In my first post I promised to explain the “why” and the “how” of my crazy scheme. I think I’ve now done a pretty good job of the “why” (do let me know if I haven’t!), but before I do the “how”, I should probably have a go at some of the “what”.
I’ve already told my landlord that I’m leaving, so I’ve gotta be out of this flat by the 12th of December, which is in 16 days. Looking around me right now at my remaining stuff, that’s a pretty scary deadline.
So in the previous post I explained how much I love the experience of new and unfamiliar surroundings, and ended on a question – why not keep that feeling going?
It’s easy to find practical reasons why not, but they all boil down to being tied to one location. Modern society seems to be built around the assumption that most people want to have a single permanent base, a place to call home, a place to put down roots. We get tied down financially, by jobs and contracts related to our homes – and emotionally, by relationships, dependents and family obligations. And of course we’re tied down physically by all the stuff we own.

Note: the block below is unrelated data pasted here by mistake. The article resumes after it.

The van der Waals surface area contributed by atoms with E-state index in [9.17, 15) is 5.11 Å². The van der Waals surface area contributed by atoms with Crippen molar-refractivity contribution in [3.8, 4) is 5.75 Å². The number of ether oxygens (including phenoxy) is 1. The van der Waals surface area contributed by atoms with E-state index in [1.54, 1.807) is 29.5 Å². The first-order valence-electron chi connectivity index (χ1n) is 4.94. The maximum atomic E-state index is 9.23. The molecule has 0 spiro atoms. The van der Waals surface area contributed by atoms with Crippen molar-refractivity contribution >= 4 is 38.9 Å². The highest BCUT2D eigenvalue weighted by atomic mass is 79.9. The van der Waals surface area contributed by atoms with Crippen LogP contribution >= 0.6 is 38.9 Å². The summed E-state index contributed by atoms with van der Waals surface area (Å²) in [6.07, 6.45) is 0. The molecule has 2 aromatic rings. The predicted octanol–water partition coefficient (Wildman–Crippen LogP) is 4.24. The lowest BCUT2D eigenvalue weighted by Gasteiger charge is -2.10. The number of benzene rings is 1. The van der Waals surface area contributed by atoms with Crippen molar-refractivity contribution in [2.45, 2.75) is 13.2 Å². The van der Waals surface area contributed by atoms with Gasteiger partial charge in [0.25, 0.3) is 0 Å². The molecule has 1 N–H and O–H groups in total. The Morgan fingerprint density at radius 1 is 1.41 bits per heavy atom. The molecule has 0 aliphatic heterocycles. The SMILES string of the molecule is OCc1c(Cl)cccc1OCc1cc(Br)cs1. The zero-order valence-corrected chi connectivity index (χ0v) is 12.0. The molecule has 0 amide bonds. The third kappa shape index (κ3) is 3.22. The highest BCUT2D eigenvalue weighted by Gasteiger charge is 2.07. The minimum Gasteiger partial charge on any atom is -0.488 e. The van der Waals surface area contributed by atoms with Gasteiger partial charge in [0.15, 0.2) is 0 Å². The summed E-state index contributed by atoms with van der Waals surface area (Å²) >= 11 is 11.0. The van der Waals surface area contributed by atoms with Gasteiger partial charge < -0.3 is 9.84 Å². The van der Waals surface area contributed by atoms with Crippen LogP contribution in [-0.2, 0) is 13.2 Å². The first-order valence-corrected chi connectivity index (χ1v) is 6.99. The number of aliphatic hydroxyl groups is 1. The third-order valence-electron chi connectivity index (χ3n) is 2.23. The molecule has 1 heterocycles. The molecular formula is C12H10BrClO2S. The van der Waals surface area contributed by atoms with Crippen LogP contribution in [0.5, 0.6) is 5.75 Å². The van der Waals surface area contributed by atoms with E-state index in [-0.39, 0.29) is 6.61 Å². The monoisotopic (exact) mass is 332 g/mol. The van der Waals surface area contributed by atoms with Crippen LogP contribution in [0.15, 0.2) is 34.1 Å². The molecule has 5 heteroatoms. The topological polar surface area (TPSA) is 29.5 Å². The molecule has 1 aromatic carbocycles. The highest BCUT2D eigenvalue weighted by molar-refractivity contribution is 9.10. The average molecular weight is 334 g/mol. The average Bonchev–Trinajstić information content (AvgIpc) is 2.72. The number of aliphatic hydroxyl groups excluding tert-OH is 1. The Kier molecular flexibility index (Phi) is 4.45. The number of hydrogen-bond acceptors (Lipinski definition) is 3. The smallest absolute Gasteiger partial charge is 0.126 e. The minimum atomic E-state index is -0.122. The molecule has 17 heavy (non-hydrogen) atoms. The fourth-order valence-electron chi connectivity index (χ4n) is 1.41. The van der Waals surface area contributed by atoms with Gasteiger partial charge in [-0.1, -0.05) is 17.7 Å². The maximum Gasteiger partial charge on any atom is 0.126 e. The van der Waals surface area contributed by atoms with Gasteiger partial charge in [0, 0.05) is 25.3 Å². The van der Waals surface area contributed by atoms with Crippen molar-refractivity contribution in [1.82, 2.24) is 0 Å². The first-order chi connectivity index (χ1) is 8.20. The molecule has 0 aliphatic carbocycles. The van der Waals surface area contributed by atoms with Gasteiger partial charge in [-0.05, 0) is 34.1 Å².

Which is fine if you’re a put-down-roots sort of person. But what about those of us cursed with so-called wanderlust?
OK, I should probably try and explain my reasons for this crazy scheme. I’ll start with what I’m using as the title of the blog – what I like to call Fear Of Stuff.
In the nine years since I’ve been employed and living in rented accommodation, I’ve moved house six times, and each time I’ve had to physically touch and account for everything I own. Even though I’ve always striven to be minimalist in the amount of crap I have (my collection of possessions probably looks rather paltry by most people’s standards), confronting it all always makes me feel uneasy. How much of that stuff does a person really need? Continue reading